In actuality though, it will likely go beyond that. Raising the minimum wage will not only impact the wage of those who are currently earning minimum wage. It will impact what virtually everyone gets paid.
Consider the stock boy in the warehouse who used to make $7.25; but now, under new minimum wage laws, he makes $15. What about the office manager up front who already made $15? Do you think she will be satisfied to now be earning the same amount as the boy who unloads the trucks out back? No, she will say, and rightly so, that her job has much higher level of responsibility and that she deserves to make more than him. Her salary might have to be raised to $20, or even more, to make her happy. But then what about her manager at the corporate offices who was making $20? Will he be satisfied to now be earning the same as all of his lower level office managers? No, he will likely demand that his pay be raised as well.
You can’t just raise the wages of the lowest level and call it a day. There will be a ripple effect that rolls all the way up chain. Jobs that are considered higher level, either because of responsibility, difficulty, or overall value impact to the company, must pay more money, otherwise the incentive to work hard, be productive, and advance will be gone. Business cannot grow like that. That’s how corporations, and countries, go bankrupt.
So really, when you think about it, cutting the lower level work force in half will not be anywhere near sufficient to make up for it. They may need to cut 60%, 70%, perhaps even up to 90% of the lower level workforce. You may say that those jobs are still going to be necessary components to the company, but I would argue that they are not. As mentioned above, those low level jobs are “low level” for a reason. As unpleasant as they may be, they require very little skill. With our currently level of technological advancement, most of those jobs could very easily be mechanized. That’s why they pay so little, because they are easy jobs that anyone, even a well programmed robot can do it. I’m not trying to sound mean or belittling when I say that, but it’s a cold hard reality that must be faced.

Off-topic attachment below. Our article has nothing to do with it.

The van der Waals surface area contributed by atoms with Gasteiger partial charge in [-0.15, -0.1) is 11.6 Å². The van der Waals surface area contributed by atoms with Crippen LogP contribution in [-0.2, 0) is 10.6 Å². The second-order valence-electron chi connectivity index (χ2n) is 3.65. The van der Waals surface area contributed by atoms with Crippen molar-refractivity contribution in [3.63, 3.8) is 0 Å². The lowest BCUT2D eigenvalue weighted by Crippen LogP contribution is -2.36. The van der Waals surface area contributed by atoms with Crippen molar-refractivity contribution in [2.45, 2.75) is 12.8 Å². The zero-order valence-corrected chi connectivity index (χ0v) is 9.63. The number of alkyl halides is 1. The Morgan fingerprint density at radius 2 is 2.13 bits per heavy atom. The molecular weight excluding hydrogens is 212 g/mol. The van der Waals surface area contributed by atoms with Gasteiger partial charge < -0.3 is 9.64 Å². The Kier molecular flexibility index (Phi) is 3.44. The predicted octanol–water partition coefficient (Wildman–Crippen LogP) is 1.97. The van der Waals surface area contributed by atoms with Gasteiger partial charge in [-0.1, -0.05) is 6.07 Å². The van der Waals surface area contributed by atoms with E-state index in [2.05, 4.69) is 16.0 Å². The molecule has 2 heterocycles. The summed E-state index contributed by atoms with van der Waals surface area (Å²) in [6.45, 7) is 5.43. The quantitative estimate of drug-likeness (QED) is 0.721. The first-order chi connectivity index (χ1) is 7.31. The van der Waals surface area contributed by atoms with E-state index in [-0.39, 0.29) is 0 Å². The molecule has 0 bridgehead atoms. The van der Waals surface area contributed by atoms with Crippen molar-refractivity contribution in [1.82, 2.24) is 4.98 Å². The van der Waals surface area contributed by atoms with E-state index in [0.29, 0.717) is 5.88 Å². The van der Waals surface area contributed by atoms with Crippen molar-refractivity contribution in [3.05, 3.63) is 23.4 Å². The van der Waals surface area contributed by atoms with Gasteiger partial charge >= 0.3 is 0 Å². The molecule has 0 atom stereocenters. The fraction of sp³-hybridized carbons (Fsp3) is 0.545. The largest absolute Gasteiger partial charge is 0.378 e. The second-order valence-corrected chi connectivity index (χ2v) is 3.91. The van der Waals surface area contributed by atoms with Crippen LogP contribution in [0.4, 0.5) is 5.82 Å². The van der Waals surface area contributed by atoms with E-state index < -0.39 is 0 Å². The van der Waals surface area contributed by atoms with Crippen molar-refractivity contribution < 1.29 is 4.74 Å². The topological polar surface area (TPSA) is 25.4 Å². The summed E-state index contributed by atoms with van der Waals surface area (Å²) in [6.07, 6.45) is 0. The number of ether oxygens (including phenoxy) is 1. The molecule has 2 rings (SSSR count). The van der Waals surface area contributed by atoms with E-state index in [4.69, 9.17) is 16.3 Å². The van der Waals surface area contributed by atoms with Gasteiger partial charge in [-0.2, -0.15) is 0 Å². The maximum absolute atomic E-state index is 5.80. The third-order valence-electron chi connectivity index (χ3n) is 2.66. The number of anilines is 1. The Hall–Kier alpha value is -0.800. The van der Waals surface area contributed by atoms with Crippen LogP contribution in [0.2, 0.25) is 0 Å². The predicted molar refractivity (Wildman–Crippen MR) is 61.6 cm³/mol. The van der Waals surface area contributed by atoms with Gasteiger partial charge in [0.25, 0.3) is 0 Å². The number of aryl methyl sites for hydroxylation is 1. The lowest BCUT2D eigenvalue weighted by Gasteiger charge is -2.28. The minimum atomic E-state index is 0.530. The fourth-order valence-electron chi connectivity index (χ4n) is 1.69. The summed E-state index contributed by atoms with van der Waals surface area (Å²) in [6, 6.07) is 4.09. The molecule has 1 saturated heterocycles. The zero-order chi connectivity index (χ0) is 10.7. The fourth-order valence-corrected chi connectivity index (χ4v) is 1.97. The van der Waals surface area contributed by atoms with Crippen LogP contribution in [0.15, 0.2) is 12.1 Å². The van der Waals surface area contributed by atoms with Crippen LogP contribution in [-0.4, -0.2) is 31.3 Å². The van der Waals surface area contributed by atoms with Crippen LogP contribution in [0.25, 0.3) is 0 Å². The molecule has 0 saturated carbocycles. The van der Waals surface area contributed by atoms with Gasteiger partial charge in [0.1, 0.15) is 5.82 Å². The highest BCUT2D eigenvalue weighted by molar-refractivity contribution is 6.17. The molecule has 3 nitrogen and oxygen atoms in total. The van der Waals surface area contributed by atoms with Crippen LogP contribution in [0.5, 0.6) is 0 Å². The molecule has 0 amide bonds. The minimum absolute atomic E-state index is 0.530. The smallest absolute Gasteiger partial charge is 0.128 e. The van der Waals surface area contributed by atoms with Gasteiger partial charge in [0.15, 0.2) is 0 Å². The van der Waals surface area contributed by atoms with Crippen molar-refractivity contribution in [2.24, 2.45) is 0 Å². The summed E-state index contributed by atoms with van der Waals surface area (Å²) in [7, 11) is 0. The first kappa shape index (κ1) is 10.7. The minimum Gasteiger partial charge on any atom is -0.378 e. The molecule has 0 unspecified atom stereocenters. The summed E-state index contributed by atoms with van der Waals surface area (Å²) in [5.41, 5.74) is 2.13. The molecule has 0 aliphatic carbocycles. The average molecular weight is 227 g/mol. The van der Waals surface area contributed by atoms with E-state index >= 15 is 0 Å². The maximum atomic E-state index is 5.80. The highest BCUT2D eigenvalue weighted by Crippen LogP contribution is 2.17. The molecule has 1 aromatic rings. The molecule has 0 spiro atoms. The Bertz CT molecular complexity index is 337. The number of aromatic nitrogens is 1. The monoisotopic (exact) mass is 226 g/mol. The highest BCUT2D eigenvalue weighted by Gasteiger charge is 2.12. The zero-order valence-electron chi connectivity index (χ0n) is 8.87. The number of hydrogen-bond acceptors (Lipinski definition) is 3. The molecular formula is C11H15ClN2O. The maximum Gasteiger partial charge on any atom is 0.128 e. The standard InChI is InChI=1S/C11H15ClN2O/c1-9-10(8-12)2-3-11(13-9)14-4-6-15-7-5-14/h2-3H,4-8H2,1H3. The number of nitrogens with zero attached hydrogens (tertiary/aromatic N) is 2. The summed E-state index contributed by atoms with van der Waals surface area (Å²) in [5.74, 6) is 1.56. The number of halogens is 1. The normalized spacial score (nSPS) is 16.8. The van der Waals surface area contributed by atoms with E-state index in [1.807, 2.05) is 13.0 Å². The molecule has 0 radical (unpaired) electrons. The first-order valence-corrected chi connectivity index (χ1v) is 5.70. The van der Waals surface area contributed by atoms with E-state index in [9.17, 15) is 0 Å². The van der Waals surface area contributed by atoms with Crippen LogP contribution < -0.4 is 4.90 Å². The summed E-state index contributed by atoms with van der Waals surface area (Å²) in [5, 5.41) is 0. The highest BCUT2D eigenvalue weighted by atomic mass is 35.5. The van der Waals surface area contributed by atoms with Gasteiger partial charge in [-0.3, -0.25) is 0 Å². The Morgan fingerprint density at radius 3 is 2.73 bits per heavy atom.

You may think that I am exaggerating, or just plain wrong, about what will happen; but look around. Is Wal Mart getting rid of cashiers in favor of Self-Checkout lanes really just a ploy for them to make more money? They aren’t stupid, they have to realize it will make customers like me frustrated, and might even have a negative impact on their sales. But they can see the writing on the walls and they are pre-emptively preparing themselves for if and when $15 per hour minimum wage becomes law.